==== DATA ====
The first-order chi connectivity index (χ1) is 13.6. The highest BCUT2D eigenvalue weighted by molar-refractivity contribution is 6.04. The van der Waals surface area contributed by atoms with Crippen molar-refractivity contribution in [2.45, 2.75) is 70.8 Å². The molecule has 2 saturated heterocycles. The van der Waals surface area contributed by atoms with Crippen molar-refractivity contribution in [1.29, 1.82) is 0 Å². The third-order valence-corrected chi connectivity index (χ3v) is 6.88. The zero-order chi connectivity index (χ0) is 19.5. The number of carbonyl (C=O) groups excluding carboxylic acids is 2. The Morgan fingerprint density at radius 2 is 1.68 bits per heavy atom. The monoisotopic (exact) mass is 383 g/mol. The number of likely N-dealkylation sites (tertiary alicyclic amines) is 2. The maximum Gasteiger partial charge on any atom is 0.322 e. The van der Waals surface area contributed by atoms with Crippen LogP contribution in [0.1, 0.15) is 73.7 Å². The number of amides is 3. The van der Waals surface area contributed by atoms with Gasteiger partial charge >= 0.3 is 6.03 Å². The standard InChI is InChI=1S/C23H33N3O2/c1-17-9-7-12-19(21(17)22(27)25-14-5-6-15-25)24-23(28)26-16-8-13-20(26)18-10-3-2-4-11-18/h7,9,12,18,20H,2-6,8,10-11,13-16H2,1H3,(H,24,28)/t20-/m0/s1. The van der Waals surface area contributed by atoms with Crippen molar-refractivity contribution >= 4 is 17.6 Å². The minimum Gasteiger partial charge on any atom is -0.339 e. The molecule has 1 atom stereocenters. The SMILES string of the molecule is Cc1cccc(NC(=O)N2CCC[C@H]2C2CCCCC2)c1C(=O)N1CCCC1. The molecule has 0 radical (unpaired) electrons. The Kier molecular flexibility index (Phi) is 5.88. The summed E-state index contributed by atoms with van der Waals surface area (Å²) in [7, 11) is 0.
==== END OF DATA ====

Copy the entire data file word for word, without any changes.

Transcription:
The first-order chi connectivity index (χ1) is 13.6. The highest BCUT2D eigenvalue weighted by molar-refractivity contribution is 6.04. The van der Waals surface area contributed by atoms with Crippen molar-refractivity contribution in [2.45, 2.75) is 70.8 Å². The molecule has 2 saturated heterocycles. The van der Waals surface area contributed by atoms with Crippen molar-refractivity contribution in [1.29, 1.82) is 0 Å². The third-order valence-corrected chi connectivity index (χ3v) is 6.88. The zero-order chi connectivity index (χ0) is 19.5. The number of carbonyl (C=O) groups excluding carboxylic acids is 2. The Morgan fingerprint density at radius 2 is 1.68 bits per heavy atom. The monoisotopic (exact) mass is 383 g/mol. The number of likely N-dealkylation sites (tertiary alicyclic amines) is 2. The maximum Gasteiger partial charge on any atom is 0.322 e. The van der Waals surface area contributed by atoms with Crippen LogP contribution in [0.1, 0.15) is 73.7 Å². The number of amides is 3. The van der Waals surface area contributed by atoms with Gasteiger partial charge >= 0.3 is 6.03 Å². The standard InChI is InChI=1S/C23H33N3O2/c1-17-9-7-12-19(21(17)22(27)25-14-5-6-15-25)24-23(28)26-16-8-13-20(26)18-10-3-2-4-11-18/h7,9,12,18,20H,2-6,8,10-11,13-16H2,1H3,(H,24,28)/t20-/m0/s1. The van der Waals surface area contributed by atoms with Crippen molar-refractivity contribution >= 4 is 17.6 Å². The minimum Gasteiger partial charge on any atom is -0.339 e. The molecule has 1 atom stereocenters. The SMILES string of the molecule is Cc1cccc(NC(=O)N2CCC[C@H]2C2CCCCC2)c1C(=O)N1CCCC1. The molecule has 0 radical (unpaired) electrons. The Kier molecular flexibility index (Phi) is 5.88. The summed E-state index contributed by atoms with van der Waals surface area (Å²) in [7, 11) is 0.